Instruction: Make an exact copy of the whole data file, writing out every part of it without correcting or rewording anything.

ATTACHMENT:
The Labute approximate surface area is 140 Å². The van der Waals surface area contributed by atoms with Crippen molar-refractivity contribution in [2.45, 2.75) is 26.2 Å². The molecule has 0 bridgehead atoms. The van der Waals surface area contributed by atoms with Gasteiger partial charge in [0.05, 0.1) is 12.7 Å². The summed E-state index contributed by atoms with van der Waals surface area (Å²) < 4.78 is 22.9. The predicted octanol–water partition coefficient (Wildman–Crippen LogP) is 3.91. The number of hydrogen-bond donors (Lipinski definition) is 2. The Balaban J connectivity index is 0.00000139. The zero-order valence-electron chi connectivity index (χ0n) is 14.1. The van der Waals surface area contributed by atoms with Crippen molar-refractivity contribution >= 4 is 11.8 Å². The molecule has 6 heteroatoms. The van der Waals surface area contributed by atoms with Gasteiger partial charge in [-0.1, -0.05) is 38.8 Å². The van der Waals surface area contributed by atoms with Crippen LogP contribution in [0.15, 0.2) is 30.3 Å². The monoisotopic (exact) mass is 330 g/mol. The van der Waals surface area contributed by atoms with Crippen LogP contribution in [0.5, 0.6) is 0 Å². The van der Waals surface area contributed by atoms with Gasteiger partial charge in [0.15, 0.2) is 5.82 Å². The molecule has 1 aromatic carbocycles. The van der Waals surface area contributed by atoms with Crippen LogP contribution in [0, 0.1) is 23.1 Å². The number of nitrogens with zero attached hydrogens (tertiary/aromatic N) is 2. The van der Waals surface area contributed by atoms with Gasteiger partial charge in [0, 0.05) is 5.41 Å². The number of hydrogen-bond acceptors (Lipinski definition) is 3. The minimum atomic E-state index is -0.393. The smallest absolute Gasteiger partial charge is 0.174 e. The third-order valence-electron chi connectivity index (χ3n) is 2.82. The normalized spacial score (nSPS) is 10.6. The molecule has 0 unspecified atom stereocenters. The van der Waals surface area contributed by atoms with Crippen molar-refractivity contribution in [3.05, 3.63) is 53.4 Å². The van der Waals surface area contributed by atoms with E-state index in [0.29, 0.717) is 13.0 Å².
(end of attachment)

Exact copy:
The Labute approximate surface area is 140 Å². The van der Waals surface area contributed by atoms with Crippen molar-refractivity contribution in [2.45, 2.75) is 26.2 Å². The molecule has 0 bridgehead atoms. The van der Waals surface area contributed by atoms with Gasteiger partial charge in [0.05, 0.1) is 12.7 Å². The summed E-state index contributed by atoms with van der Waals surface area (Å²) < 4.78 is 22.9. The predicted octanol–water partition coefficient (Wildman–Crippen LogP) is 3.91. The number of hydrogen-bond donors (Lipinski definition) is 2. The Balaban J connectivity index is 0.00000139. The zero-order valence-electron chi connectivity index (χ0n) is 14.1. The van der Waals surface area contributed by atoms with Crippen molar-refractivity contribution >= 4 is 11.8 Å². The molecule has 6 heteroatoms. The van der Waals surface area contributed by atoms with Gasteiger partial charge in [-0.1, -0.05) is 38.8 Å². The van der Waals surface area contributed by atoms with Crippen LogP contribution in [0.15, 0.2) is 30.3 Å². The monoisotopic (exact) mass is 330 g/mol. The van der Waals surface area contributed by atoms with Crippen LogP contribution in [0.5, 0.6) is 0 Å². The van der Waals surface area contributed by atoms with Gasteiger partial charge in [0.15, 0.2) is 5.82 Å². The molecule has 1 aromatic carbocycles. The van der Waals surface area contributed by atoms with Crippen LogP contribution in [0, 0.1) is 23.1 Å². The number of nitrogens with zero attached hydrogens (tertiary/aromatic N) is 2. The van der Waals surface area contributed by atoms with Gasteiger partial charge in [0, 0.05) is 5.41 Å². The number of hydrogen-bond acceptors (Lipinski definition) is 3. The minimum atomic E-state index is -0.393. The smallest absolute Gasteiger partial charge is 0.174 e. The third-order valence-electron chi connectivity index (χ3n) is 2.82. The normalized spacial score (nSPS) is 10.6. The molecule has 0 unspecified atom stereocenters. The van der Waals surface area contributed by atoms with Crippen molar-refractivity contribution in [3.05, 3.63) is 53.4 Å². The van der Waals surface area contributed by atoms with E-state index in [0.29, 0.717) is 13.0 Å².